Mir “doesn’t want to destroy” Honda MotoGP team set-up in 2023

Next article

Bagnaia "lucky" to be back in MotoGP title hunt

Bagnaia "lucky" to be back in MotoGP title hunt
Was the MotoGP 2022 title won by Bagnaia or lost by Quartararo? Plus

Was the MotoGP 2022 title won by Bagnaia or lost by Quartararo?

Reigning MotoGP world champion Fabio Quartararo had a 91-point lead over rival Francesco Bagnaia after the German Grand Prix, a seemingly impregnable gap to overcome in the remaining 10 races. But as the Frenchman struggled for pace with his Yamaha, Bagnaia stormed back into contention and swept to Ducati's first riders' title since 2007

MotoGP
Nov 25, 2022
Why there's more to Honda's 2023 MotoGP bike than the Valencia test suggests Plus

Why there's more to Honda's 2023 MotoGP bike than the Valencia test suggests

After a run on Honda's 2023 prototype MotoGP bike, six-time champion Marc Marquez made his pessimism clear with his initial reaction. But the Japanese marque has made leadership changes behind closed doors - and a more representative bike promised for the Malaysia test in February could placate Marquez

MotoGP
Nov 23, 2022
Why the new MotoGP world champion has a stronger character than it seems Plus

Why the new MotoGP world champion has a stronger character than it seems

While new MotoGP champion Francesco Bagnaia might not be the loudest rider on the grid, his calm exterior belies a steely backbone. His part in turning around Ducati's fortunes at the start of the year, when displeased with a new engine concept, shows the strength of his character

MotoGP
Nov 16, 2022
Why Bagnaia's MotoGP triumph is as worthy as Stoner's Ducati breakthrough Plus

Why Bagnaia's MotoGP triumph is as worthy as Stoner's Ducati breakthrough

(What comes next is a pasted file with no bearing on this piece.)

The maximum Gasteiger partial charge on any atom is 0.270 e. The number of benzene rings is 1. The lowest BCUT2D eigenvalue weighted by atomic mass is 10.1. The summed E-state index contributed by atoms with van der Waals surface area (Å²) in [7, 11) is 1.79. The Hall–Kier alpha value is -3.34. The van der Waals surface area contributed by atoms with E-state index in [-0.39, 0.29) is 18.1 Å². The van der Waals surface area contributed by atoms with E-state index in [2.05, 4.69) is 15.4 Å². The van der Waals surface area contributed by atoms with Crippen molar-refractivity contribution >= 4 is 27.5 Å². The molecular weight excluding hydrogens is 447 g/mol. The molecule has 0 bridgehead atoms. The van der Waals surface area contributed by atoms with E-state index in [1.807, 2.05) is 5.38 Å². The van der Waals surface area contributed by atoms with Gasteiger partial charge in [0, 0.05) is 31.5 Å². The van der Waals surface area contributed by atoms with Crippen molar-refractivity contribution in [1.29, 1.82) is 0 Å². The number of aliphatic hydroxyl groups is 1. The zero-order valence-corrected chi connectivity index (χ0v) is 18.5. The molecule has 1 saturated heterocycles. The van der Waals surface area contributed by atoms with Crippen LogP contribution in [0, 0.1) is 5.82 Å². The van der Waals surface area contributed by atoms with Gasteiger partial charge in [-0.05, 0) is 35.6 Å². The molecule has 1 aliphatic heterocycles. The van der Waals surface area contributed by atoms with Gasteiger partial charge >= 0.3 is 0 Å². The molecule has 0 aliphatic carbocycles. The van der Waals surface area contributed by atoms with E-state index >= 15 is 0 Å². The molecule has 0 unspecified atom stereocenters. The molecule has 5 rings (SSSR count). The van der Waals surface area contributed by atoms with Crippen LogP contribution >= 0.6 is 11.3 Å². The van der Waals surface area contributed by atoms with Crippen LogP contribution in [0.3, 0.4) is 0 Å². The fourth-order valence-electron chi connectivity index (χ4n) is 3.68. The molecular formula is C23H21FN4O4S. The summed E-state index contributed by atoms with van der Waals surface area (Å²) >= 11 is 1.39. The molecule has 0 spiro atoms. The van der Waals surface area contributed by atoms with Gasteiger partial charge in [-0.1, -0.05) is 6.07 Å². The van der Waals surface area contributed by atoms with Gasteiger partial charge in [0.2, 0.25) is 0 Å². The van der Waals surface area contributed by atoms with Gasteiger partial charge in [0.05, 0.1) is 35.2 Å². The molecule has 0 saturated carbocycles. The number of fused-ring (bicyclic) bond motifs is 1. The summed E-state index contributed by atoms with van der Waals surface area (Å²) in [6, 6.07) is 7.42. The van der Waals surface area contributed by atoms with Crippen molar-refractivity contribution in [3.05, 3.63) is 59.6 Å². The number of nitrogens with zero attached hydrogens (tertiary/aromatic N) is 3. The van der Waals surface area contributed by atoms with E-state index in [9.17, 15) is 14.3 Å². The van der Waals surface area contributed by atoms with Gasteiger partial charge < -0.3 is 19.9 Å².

OPINION: Despite the superiority exhibited by the Ducati in 2022, the context in which Francesco Bagnaia became MotoGP world champion means that both the rider and the Italian marque merit the same recognition that the brand and Casey Stoner received after their 2007 title

MotoGP
Nov 9, 2022
Why the 2022 MotoGP season had a bittersweet ending Plus

Why the 2022 MotoGP season had a bittersweet ending

OPINION: MotoGP’s fifth last round showdown of the modern era delivered a tense finale despite the predictable outcome, as Francesco Bagnaia ended 15 years of pain for Ducati. But as emotions ran high for the Italian marque, a final victory for a departing Japanese rival tinged the campaign’s conclusion with sadness

MotoGP
Nov 7, 2022
Why the 2023 MotoGP title battle has already begun Plus

Why the 2023 MotoGP title battle has already begun

Since Ducati announced the arrival of Enea Bastianini to its factory team for 2023, the staging of the four-time race winner has strained the atmosphere within the Italian manufacturer, which has raised its guard in anticipation of what may happen between him and championship favourite Francesco Bagnaia

MotoGP
Nov 1, 2022
Why Yamaha has just six months to safeguard its MotoGP champion's future Plus

Why Yamaha has just six months to safeguard its MotoGP champion's future

Yamaha's decision to dispense pre-season with the 2022 engine it had intended to use due to lack of reliability, the promises of improvement to Fabio Quartararo and the advance with which the rider market moves leaves the Japanese brand with less than six months to prevent the Frenchman from starting to look for a way out

MotoGP
Oct 28, 2022
The war brewing as Ducati nears its ultimate MotoGP prize Plus

The war brewing as Ducati nears its ultimate MotoGP prize

OPINION: Francesco Bagnaia has put one hand firmly on the 2022 MotoGP world title after winning the Malaysian Grand Prix, and the permutations are weighted heavily in his favour heading to the Valencia finale. But as Ducati stands on the cusp of something it has longed for since 2007, the Sepang race also hinted towards a future problem…

MotoGP
Oct 25, 2022